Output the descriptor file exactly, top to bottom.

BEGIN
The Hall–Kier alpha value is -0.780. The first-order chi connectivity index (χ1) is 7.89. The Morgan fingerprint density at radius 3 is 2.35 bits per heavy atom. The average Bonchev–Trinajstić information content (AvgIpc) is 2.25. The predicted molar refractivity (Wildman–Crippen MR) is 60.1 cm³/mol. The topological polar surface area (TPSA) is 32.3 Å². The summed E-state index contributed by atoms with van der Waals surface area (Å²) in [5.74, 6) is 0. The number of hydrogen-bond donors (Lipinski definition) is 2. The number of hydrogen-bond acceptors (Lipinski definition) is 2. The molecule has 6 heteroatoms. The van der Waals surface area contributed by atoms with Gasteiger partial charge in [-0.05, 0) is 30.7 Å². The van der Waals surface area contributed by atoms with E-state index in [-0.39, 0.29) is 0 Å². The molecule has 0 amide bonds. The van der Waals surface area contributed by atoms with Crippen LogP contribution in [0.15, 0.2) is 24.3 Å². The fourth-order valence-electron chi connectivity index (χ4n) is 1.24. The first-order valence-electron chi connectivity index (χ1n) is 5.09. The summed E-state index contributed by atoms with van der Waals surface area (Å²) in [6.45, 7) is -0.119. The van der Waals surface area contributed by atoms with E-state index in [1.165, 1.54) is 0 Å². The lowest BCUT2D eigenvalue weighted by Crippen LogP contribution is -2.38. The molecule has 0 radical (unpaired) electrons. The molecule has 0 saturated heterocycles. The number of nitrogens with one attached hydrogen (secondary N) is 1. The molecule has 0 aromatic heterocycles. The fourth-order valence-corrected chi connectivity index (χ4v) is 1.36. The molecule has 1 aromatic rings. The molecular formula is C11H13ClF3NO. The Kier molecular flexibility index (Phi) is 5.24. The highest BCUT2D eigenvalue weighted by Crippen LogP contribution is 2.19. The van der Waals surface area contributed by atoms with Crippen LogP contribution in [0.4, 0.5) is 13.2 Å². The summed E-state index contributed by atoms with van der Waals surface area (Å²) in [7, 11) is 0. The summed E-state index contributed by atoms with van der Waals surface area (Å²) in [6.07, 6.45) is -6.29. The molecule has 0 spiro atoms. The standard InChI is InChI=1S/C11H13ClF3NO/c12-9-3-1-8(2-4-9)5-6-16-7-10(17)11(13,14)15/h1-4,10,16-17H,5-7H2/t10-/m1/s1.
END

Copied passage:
The Hall–Kier alpha value is -0.780. The first-order chi connectivity index (χ1) is 7.89. The Morgan fingerprint density at radius 3 is 2.35 bits per heavy atom. The average Bonchev–Trinajstić information content (AvgIpc) is 2.25. The predicted molar refractivity (Wildman–Crippen MR) is 60.1 cm³/mol. The topological polar surface area (TPSA) is 32.3 Å². The summed E-state index contributed by atoms with van der Waals surface area (Å²) in [5.74, 6) is 0. The number of hydrogen-bond donors (Lipinski definition) is 2. The number of hydrogen-bond acceptors (Lipinski definition) is 2. The molecule has 6 heteroatoms. The van der Waals surface area contributed by atoms with Gasteiger partial charge in [-0.05, 0) is 30.7 Å². The van der Waals surface area contributed by atoms with E-state index in [-0.39, 0.29) is 0 Å². The molecule has 0 amide bonds. The van der Waals surface area contributed by atoms with Crippen LogP contribution in [0.15, 0.2) is 24.3 Å². The fourth-order valence-electron chi connectivity index (χ4n) is 1.24. The first-order valence-electron chi connectivity index (χ1n) is 5.09. The summed E-state index contributed by atoms with van der Waals surface area (Å²) in [6.45, 7) is -0.119. The van der Waals surface area contributed by atoms with E-state index in [1.165, 1.54) is 0 Å². The lowest BCUT2D eigenvalue weighted by Crippen LogP contribution is -2.38. The molecule has 0 radical (unpaired) electrons. The molecule has 0 saturated heterocycles. The number of nitrogens with one attached hydrogen (secondary N) is 1. The molecule has 0 aromatic heterocycles. The fourth-order valence-corrected chi connectivity index (χ4v) is 1.36. The molecule has 1 aromatic rings. The molecular formula is C11H13ClF3NO. The Kier molecular flexibility index (Phi) is 5.24. The highest BCUT2D eigenvalue weighted by Crippen LogP contribution is 2.19. The van der Waals surface area contributed by atoms with Crippen LogP contribution in [0.4, 0.5) is 13.2 Å². The summed E-state index contributed by atoms with van der Waals surface area (Å²) in [7, 11) is 0. The summed E-state index contributed by atoms with van der Waals surface area (Å²) in [6.07, 6.45) is -6.29. The molecule has 0 spiro atoms. The standard InChI is InChI=1S/C11H13ClF3NO/c12-9-3-1-8(2-4-9)5-6-16-7-10(17)11(13,14)15/h1-4,10,16-17H,5-7H2/t10-/m1/s1.